What is mentoring?
Traditionally, mentoring is seen as an advisory relationship, where a more experienced, senior professional provides guidance and insight to a more junior person. More and more, however, we're seeing a need not only for this traditional type of mentoring, but also peer-to-peer networking and guidance. Harriet B's Daughters utilizes both.
Getting started with 1:1 mentoring
Good mentoring is fulfilling for both parties, but ultimately, a great deal of emphasis should be on the mentee and their goals, needs, and growth. Harriet B's Daughters will screen mentors and mentees in order to make strong, useful matches for the 1:1 mentoring program.
The first meeting
Prior to the first meeting, the mentor should review the resume, cv, or portfolio of the mentee. Use the first meeting to:
- Get to know each other. Share about your educational and work history.
- Establish how the mentee sees herself, what are her short term and long term goals, and what does she hope to get out of mentoring.
- Also establish boundaries. These can be revisited as necessary, but be frank up front: ask the mentee what she's comfortable getting advice about, if there are topics she wants to keep 'off limits.' Similarly, the mentor should feel free to note any limits of theirs.
- Figure out the logistical details: how do you want to meet in future?
- Be clear about confidentiality: discuss it outright and come to agreement.
Building the 1:1 mentoring relationship
Mentoring is a relationship, and it should be mindfully nurtured and tended. A few days before mentoring meetings, check in with each other and make sure you're still good to go. In general, it's a good idea to:
- Come prepared. As a mentor, be ready to follow up on points of discussion from the last meeting; as a mentee, be prepared to discuss what you've done since you last met, what actions you've taken based on those conversations, and pose new questions or issues. There's no harm in writing down your talking points in advance.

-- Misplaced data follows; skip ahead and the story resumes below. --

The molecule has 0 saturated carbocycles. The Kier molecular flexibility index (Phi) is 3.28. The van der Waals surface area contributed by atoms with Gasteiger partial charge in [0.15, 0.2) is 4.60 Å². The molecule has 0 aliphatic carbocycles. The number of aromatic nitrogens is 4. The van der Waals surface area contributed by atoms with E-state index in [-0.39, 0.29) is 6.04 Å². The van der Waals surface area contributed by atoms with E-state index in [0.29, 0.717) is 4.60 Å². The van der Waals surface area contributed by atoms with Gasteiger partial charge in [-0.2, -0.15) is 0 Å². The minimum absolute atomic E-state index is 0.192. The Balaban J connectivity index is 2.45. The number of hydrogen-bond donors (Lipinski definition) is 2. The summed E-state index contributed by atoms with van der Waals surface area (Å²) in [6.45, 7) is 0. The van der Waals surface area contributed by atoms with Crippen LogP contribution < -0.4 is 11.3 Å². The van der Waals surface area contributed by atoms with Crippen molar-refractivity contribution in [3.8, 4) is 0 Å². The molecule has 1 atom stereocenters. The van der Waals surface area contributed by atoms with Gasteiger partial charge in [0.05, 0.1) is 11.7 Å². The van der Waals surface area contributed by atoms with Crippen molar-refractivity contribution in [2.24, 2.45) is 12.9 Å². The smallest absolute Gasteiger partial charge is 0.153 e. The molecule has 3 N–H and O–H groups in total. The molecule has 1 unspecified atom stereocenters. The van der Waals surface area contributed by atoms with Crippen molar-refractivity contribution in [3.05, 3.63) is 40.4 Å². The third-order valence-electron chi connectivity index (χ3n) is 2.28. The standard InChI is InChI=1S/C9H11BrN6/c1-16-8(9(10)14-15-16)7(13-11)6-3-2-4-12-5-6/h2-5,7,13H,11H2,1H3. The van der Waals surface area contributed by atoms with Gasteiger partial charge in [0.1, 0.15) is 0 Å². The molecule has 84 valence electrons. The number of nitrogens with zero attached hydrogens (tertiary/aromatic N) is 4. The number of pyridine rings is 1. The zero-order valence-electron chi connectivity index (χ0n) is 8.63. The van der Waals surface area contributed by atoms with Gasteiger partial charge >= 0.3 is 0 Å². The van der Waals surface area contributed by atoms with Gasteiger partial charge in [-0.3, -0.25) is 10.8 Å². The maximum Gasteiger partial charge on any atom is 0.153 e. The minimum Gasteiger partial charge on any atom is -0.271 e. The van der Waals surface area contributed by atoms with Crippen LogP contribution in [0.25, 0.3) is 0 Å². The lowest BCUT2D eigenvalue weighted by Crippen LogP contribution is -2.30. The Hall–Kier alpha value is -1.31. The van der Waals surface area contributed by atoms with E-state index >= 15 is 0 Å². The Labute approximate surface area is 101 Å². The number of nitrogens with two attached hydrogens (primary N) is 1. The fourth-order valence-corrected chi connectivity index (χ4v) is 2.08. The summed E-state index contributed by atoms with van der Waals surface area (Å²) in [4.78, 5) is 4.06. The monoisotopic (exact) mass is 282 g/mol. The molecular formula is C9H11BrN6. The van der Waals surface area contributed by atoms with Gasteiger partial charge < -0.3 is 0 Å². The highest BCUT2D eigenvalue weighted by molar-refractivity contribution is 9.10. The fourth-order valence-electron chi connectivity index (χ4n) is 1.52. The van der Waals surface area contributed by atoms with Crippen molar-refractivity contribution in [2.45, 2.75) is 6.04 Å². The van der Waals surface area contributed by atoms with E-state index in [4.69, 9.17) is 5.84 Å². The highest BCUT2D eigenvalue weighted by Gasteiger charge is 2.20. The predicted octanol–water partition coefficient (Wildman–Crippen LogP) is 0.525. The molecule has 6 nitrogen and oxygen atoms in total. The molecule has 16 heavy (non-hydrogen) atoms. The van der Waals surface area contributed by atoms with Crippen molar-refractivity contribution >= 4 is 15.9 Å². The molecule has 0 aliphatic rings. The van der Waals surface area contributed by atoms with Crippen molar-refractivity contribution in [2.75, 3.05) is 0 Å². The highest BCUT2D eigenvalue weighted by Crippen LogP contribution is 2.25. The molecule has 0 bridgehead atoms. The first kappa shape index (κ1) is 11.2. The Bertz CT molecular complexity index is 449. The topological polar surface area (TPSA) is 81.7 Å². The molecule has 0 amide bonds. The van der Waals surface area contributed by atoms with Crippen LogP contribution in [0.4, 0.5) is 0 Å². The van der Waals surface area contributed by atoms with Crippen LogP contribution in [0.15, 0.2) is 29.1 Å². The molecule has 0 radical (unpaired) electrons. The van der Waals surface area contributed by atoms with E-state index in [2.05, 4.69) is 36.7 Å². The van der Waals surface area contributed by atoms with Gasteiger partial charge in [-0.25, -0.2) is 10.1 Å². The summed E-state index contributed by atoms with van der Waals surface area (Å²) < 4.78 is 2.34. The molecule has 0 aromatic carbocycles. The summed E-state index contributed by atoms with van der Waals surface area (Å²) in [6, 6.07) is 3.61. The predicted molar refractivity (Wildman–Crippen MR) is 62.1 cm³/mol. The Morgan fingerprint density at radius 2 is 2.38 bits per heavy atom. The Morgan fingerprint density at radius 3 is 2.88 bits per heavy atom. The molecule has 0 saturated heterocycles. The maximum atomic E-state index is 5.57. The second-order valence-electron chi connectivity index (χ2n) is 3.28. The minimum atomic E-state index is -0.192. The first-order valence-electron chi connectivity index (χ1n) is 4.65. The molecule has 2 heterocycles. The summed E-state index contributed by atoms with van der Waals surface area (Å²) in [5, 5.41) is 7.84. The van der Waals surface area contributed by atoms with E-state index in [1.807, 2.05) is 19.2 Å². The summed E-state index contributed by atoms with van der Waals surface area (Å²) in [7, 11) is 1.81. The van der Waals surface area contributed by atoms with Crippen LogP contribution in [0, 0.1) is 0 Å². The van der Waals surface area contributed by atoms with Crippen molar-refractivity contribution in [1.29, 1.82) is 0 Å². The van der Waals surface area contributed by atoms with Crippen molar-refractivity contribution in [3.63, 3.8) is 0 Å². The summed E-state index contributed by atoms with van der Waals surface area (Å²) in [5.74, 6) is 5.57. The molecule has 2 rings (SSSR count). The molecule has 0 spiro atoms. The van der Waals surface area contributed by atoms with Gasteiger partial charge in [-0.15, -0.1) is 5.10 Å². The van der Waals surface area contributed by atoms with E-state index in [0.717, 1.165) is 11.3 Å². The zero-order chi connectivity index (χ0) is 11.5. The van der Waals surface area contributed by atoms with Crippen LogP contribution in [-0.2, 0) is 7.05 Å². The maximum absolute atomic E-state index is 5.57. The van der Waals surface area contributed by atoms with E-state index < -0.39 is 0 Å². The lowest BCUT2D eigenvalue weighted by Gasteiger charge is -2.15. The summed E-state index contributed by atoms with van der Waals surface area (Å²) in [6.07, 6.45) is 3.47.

- If you, as the mentee, have very specific questions (eg, "I've got an opportunity to go to X conference, do you know anything about it?"), pose those to your mentor in advance so they can research or tap their network for insight if needed.
- Once you have addressed any open issues or new questions, tackle a topic of the day. Perhaps it's an article shared in advance, or discussing a specific subject like 'working in-field, what you need to know'. You can discuss potential topics and choose one for the next meeting.
- Mentor on issues that are adjacent to a mentee's field: for instance, budding art directors need to understand financial goals and corporate strategy, in order to be able advocate for certain design choices and demonstrate 'leadership' thinking. A young project manager would benefit from mentorship on how to nurture the creative process, and so on.
- Keep track of issues. It's a good idea to have a dedicated notebook or note system just for mentoring
Realize that sometimes, a mentoring relationship reaches a natural end: people change jobs, have life changes, or a mentee's needs change, to name a few reasons, and a monthly mentoring meeting is no longer needed or viable. In general, a formal mentoring relationship should last about a year. This is fine! Use your last session to say goodbye to the mentoring relationship but establish a peer one. As we've certainly discovered ourselves, yesterday's mentor is tomorrow's colleague, co-presenter, co-author, client, or consultant. You should always feel comfortable reaching back out to each other as needed.
Ours is a weird industry. It's kind of hard to find comps in the Harvard Business Review. Peer mentoring is an important source of support, insight, camaraderie, guidance, and critique.
Harriet B's Daughters encourages both 1:1 peer mentoring and group peer mentoring. Just like more traditional mentoring, it's important in 1:1 to establish goals, desired outcomes, and parameters. As more established women in the field, this can be as casual as reaching out to a trusted colleague with an oblique email of "Can I rant for a minute? Something is really frustrating me." Feel free to say, "Sure- you want commiseration or ideas?" It's as simple as that: establish the safe space, figure out what the 'mentee' wants to get out of this (giving vent to frustration or constructive ideas), and go from there.
It can also be more formal, like a biweekly call where you check in with each other on what you've got going on and pose a list of 'I need help with' issues. If it's the latter, be sure you close the loop: recap at the end of conversations what your mutual action items are, and begin the next convo with what you've accomplished since the last chat.
These resources will be continually updated. Check back often.
The University of North Carolina has a strong culture of mentoring and significant administrative support. They've pulled together several very straightforward documents:
While it's a little dated, Harvard Business Review's 2010 article on "Mentoring Millennials" may offer you some helpful insight.